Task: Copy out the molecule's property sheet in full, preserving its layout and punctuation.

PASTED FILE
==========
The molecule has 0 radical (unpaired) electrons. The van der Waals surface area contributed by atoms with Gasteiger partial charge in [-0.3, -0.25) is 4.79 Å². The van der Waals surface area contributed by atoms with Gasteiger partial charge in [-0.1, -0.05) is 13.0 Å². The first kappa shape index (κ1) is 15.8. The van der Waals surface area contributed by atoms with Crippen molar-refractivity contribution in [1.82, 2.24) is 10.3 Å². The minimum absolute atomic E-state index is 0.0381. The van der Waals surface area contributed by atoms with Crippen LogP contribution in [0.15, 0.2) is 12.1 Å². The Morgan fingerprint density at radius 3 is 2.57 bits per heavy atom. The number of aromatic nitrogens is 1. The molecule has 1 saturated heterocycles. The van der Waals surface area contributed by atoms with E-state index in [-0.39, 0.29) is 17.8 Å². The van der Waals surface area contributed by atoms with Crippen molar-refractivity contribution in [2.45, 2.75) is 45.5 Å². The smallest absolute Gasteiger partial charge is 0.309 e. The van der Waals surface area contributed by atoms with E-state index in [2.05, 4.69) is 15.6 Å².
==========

The molecule has 0 radical (unpaired) electrons. The van der Waals surface area contributed by atoms with Gasteiger partial charge in [-0.3, -0.25) is 4.79 Å². The van der Waals surface area contributed by atoms with Gasteiger partial charge in [-0.1, -0.05) is 13.0 Å². The first kappa shape index (κ1) is 15.8. The van der Waals surface area contributed by atoms with Crippen molar-refractivity contribution in [1.82, 2.24) is 10.3 Å². The minimum absolute atomic E-state index is 0.0381. The van der Waals surface area contributed by atoms with Crippen LogP contribution in [0.15, 0.2) is 12.1 Å². The Morgan fingerprint density at radius 3 is 2.57 bits per heavy atom. The number of aromatic nitrogens is 1. The molecule has 1 saturated heterocycles. The van der Waals surface area contributed by atoms with E-state index in [-0.39, 0.29) is 17.8 Å². The van der Waals surface area contributed by atoms with Crippen molar-refractivity contribution in [2.45, 2.75) is 45.5 Å². The smallest absolute Gasteiger partial charge is 0.309 e. The van der Waals surface area contributed by atoms with E-state index in [2.05, 4.69) is 15.6 Å².